Toshihide Maskawa, Nobel-Winning Japanese Physicist, Dies at 81

Society Science Technology

Tokyo, July 29 (Jiji Press)--Toshihide Maskawa, a Japanese scientist who won the Nobel Prize for his pioneering work in the field of particle physics, died of maxillary gingival cancer at his home in Kyoto on Friday. He was 81.

Maskawa, professor emeritus at Kyoto Sangyo University, proposed that there are six types of quarks, a group of elementary particles, in 1973, when only three types had been confirmed.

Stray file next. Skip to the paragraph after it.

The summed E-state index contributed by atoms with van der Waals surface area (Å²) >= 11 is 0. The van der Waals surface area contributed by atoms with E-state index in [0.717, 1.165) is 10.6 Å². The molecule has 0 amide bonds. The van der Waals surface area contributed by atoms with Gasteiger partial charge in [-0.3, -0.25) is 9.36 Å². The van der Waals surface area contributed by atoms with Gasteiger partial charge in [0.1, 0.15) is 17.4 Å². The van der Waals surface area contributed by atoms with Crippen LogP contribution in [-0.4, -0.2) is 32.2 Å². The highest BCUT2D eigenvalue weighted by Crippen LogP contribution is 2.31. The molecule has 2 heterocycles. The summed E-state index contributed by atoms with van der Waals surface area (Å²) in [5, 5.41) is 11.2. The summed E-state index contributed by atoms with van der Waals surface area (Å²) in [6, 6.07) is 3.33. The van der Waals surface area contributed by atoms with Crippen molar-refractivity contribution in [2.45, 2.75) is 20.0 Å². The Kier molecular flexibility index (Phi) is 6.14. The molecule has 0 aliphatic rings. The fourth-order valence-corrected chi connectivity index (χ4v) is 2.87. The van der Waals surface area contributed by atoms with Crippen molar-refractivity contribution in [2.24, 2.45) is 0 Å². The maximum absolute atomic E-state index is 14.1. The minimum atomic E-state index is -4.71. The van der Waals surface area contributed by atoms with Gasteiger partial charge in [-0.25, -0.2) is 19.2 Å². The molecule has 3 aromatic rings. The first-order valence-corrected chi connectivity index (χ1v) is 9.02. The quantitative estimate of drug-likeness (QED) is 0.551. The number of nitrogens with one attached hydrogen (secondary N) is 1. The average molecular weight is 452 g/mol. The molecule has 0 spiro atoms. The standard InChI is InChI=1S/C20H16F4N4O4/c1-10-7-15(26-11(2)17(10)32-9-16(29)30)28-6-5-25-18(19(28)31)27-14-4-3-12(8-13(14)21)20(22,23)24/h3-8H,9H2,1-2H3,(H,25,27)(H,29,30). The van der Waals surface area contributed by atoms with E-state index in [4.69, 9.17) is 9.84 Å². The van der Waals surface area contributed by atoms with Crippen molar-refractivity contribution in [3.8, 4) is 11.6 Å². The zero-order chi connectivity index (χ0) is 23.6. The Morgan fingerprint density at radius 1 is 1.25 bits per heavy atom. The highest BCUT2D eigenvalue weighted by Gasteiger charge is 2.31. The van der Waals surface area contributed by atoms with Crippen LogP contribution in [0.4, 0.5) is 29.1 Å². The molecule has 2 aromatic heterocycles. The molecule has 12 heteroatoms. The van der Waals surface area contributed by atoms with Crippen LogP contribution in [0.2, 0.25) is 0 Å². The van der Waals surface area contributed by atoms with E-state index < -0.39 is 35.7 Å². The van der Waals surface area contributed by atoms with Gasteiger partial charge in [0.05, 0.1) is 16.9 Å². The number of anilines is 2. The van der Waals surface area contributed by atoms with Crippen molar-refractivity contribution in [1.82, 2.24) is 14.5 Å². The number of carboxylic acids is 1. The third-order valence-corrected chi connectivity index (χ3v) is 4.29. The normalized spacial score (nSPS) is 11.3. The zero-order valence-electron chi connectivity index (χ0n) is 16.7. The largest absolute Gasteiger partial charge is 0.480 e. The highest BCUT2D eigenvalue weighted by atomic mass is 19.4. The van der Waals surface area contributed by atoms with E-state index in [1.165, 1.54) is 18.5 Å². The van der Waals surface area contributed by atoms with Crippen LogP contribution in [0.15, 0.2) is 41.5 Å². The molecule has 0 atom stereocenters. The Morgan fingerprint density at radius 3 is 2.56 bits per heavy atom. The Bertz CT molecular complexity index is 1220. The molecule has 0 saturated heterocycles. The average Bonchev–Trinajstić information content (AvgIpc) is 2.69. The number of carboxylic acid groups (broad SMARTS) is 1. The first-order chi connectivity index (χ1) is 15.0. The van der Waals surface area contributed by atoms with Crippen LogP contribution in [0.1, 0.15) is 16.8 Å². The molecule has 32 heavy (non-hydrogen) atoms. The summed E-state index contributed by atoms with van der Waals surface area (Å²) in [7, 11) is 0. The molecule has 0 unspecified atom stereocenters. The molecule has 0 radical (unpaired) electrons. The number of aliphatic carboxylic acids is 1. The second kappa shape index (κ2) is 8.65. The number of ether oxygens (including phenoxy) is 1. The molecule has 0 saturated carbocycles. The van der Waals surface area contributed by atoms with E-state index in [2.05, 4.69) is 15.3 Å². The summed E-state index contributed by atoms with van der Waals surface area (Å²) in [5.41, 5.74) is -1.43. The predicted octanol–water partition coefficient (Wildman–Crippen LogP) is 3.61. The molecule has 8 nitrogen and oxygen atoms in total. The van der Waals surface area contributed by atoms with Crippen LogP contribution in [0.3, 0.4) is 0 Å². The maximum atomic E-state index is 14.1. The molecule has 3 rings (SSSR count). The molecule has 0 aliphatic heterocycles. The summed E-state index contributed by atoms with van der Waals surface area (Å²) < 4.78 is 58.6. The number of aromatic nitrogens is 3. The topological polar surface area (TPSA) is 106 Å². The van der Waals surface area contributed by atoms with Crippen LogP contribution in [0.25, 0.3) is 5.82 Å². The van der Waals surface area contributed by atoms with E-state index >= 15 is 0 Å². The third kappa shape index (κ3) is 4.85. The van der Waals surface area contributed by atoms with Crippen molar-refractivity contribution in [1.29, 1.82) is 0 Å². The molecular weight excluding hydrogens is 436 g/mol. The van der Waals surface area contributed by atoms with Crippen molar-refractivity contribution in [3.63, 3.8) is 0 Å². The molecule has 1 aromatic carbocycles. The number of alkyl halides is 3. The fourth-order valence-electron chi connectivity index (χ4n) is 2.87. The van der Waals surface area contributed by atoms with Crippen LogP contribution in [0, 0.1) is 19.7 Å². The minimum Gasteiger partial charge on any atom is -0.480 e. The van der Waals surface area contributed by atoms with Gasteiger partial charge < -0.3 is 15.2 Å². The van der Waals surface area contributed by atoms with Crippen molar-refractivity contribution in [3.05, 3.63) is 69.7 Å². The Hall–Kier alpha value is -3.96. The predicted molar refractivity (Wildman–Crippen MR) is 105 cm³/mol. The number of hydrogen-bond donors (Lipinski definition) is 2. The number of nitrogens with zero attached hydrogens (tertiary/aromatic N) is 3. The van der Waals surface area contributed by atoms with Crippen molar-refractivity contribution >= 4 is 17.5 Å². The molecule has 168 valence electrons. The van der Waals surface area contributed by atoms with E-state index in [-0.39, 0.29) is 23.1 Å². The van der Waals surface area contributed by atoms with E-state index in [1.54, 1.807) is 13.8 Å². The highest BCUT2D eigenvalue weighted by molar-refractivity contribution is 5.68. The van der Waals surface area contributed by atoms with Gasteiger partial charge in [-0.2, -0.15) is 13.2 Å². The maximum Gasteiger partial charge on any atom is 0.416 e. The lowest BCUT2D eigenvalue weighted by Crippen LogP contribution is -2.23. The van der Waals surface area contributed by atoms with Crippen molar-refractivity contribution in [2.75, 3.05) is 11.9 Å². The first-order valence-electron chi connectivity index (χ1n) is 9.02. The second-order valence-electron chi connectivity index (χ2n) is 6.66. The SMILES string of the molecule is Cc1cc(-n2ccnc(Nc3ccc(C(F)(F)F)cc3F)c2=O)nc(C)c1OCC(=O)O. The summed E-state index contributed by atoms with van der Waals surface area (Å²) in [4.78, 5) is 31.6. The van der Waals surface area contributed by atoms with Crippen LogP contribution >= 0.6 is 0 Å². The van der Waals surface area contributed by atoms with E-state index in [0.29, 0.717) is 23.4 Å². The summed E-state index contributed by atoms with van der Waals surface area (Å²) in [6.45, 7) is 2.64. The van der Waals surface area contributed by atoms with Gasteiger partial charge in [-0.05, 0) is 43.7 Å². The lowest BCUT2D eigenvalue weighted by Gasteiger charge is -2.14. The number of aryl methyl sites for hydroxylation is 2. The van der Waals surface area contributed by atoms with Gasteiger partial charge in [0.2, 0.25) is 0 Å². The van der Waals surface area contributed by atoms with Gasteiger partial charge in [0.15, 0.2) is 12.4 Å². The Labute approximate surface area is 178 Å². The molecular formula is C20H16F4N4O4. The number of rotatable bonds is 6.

Together with fellow Nobel laureate Makoto Kobayashi, professor emeritus at Japan's High Energy Accelerator Research Organization, Maskawa proposed a theory that showed that the existence of six types of quarks can explain the lack of antimatter in the universe.

The nonexistence of antimatter was a major mystery to scientists, as it is believed to have been produced along with matter with the birth of the universe.

The last three types of quarks were discovered by 1994, and Maskawa, Kobayashi and Yoichiro Nambu, professor emeritus at the University of Chicago, were awarded the Nobel Prize in Physics in 2008.

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